AARRGH!

I am so irritated and frustrated!

Seriously, why can’t anything be easy around here?

Beware – this is long and ranty!

Yesterday I had to get some passport pictures for V for his (2015!) school admissions form.  At the place I usually go to, you don’t get the pictures for an hour.  So I went somewhere else – where they ADVERTISE outside that it takes 90 seconds for passport photos.  Great!  This is where I needed to be.

When we went in to pay, I asked the lady how long it would take (just to double-check) and she said ten minutes.  I decided we’d wait.  It wasn’t long.  TWENTY minutes later, I went up to the counter to ask what was going on.  V was, by this time, hanging off my leg demanding to go home and I still had to go to two supermarkets to get a few things.  The lady said it would be another couple of minutes and that there’s a backlog of jobs.  Fine.  I waited five more minutes.  Then I was told there was a network error and they couldn’t print my pictures.  I FREAKED out.  I told them that if there is a delay, that’s fine.  I understand.  These things happen.  But at least f****** tell me.  Then I could have gone to the supermarkets and come back to collect the pictures!

I left and went to the supermarkets.  Got everything I needed in the first.  Apart from one thing – which I knew I’d get in the second.  My mil told me to buy gidamri.  I’ve never bought gidamri before.  I don’t know what it looks like.  And I had no idea what I was looking for.  On the way to the supermarket, I rang a friend and asked her.  She told me they definitely have it at the supermarket and to just ask any of the girls working there – they all know it, and that it looks like black toffee.  I asked her if she knew the English word for it (gidamri is Sindhi).  She said no.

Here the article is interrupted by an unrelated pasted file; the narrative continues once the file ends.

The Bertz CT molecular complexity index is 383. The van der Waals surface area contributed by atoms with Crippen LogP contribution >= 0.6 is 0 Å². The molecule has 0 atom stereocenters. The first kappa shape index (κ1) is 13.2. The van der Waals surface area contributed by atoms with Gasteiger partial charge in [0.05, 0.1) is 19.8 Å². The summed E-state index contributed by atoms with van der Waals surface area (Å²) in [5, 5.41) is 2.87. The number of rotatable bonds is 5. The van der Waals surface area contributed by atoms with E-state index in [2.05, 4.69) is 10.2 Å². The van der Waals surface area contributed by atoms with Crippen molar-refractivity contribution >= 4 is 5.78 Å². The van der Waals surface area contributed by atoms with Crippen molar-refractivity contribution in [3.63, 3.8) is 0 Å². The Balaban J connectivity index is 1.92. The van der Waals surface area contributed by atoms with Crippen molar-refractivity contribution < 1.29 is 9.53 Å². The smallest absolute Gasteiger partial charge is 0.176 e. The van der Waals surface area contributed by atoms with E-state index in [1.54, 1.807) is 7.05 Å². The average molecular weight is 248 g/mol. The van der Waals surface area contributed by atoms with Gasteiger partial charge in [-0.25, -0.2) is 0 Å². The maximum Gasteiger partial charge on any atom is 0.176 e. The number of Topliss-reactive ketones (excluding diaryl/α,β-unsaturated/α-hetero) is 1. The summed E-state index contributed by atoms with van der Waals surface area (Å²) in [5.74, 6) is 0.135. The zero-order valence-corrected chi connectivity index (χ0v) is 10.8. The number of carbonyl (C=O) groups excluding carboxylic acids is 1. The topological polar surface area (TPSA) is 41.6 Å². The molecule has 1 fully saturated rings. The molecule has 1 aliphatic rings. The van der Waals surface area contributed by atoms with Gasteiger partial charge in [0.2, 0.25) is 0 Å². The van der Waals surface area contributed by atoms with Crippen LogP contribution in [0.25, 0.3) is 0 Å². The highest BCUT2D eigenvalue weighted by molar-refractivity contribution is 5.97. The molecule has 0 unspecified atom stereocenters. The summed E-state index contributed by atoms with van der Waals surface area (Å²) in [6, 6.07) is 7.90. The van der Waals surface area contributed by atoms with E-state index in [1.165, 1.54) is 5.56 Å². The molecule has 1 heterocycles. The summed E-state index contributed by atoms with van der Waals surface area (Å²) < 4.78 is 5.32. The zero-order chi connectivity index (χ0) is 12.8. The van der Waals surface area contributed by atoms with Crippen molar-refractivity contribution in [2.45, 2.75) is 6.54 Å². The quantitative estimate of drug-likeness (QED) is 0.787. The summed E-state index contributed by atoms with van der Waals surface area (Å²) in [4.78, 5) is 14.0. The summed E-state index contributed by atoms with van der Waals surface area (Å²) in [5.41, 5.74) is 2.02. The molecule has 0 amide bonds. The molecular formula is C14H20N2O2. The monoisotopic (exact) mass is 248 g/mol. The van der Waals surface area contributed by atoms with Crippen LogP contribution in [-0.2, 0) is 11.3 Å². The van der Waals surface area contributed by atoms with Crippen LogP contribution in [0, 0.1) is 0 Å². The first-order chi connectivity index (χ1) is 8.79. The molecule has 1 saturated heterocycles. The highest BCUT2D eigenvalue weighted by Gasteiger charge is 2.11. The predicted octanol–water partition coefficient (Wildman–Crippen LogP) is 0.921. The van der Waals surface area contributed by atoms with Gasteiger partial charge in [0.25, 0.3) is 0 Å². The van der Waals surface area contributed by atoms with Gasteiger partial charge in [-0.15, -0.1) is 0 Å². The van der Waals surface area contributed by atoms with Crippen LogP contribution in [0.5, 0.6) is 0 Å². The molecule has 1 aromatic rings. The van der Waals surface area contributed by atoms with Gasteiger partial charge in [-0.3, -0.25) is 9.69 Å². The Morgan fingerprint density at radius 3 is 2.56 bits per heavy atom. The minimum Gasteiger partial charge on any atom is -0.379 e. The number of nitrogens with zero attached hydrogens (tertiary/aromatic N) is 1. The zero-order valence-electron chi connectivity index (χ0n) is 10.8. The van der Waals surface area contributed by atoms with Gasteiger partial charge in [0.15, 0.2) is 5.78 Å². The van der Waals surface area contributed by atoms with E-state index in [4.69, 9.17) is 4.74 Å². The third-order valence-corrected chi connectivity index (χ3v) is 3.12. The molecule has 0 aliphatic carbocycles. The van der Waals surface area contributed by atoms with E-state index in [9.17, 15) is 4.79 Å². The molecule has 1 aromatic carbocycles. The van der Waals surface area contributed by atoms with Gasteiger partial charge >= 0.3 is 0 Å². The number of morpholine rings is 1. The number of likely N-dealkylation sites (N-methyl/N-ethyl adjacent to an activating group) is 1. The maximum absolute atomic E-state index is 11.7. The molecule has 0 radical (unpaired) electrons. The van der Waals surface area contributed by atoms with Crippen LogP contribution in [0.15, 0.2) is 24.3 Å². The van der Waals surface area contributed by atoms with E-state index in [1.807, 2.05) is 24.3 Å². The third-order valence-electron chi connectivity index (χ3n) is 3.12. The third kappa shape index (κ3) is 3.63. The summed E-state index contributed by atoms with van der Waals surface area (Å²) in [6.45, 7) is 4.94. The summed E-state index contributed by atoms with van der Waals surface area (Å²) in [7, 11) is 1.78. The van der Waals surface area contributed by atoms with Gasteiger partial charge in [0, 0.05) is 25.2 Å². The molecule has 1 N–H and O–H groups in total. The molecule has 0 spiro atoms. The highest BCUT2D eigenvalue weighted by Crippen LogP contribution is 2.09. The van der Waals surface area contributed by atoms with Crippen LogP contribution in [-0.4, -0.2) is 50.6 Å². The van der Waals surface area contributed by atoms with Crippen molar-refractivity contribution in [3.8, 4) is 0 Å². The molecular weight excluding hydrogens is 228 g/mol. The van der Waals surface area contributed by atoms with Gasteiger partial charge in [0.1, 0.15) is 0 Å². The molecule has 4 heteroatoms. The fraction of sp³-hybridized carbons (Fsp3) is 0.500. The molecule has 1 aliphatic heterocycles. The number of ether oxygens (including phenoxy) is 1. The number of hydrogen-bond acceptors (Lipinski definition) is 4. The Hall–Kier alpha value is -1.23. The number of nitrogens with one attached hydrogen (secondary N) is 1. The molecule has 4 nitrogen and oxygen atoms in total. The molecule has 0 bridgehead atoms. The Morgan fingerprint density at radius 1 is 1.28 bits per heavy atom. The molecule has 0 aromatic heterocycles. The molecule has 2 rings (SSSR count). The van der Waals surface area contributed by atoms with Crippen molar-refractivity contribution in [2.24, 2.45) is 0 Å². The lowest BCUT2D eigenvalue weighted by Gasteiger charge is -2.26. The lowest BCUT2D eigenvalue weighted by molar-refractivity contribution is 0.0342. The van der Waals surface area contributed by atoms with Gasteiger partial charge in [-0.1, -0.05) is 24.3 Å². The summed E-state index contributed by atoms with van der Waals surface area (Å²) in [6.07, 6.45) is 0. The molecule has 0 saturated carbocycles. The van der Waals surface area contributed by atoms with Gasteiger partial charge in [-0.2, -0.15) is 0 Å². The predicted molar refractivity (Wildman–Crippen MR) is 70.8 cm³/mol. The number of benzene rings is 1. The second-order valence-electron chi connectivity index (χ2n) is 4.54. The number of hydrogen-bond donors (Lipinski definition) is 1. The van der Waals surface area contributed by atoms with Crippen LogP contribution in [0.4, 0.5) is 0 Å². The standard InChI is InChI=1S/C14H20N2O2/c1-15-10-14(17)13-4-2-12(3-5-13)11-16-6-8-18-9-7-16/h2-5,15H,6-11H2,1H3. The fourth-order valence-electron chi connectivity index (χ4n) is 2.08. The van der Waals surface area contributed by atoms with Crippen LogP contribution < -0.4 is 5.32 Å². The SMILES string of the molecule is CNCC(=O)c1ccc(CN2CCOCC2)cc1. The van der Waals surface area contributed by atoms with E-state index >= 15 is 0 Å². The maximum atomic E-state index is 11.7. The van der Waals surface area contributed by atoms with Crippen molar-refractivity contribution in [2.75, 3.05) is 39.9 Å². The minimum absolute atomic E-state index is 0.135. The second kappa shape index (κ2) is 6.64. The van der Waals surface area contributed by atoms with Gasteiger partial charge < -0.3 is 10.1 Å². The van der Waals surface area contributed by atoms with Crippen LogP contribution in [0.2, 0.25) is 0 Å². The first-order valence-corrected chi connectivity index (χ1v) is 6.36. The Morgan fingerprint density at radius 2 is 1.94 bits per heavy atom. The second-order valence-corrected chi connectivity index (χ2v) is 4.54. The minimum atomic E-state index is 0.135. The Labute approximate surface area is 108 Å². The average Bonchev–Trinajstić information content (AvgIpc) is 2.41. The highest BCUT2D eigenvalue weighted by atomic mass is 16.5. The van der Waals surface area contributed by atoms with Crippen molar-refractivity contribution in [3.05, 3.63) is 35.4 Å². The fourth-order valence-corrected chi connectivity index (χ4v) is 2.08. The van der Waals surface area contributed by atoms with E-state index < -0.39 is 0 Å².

Right.

So in I went.  I looked at the shelves where they have all the spices and seeds.  Nothing was labelled ‘Gidamri’.  So I asked one of the ladies.  She had no idea what I was talking about.  She picked up a packet off the shelf, showed it to me and said, ‘Is it this one?’  It wasn’t.  When I said no, she said, ‘We don’t have it.’  I asked her, ‘You don’t have it?  Or you don’t know what it is?’  She admitted to not knowing what it was.  So I asked her to call somebody who DOES know.  Honestly, the way she sucked her teeth before shuffling off…!  Don’t forget I still had V with me.  And I still had to go back to pick up the pictures.  AND he was whining to go home.  A second lady arrived and had no idea what I was on about.  One of the Indian men came and didn’t know what I was talking about.  I suddenly spotted something – unlabelled – on the top of a shelf that looked like black toffee.  I bought it and hoped it was correct.

It was correct.  And the English word for gidamri is tamarind!  You learn something new every day!

We pulled into our driveway (after collecting the pictures that were finally ready) and I realised I’d forgotten to buy V’s milk.  So off we went again to get that.  As we were getting into the car LagosDad called and said to get his passport and pick him up so we could go get some work done at the bank.

FFS.  All I really wanted to do was have a lie down!

I dropped V off at home first and went to get LagosDad.  One of the problems we have is with our PIN.  Before you can use the card you have to change the PIN from the one they give you.  We’ve tried several times to do this – but it just won’t happen (this has been going on for several years).  Other things we had to do was: transfer some money, register for Internet banking and order a cheque book.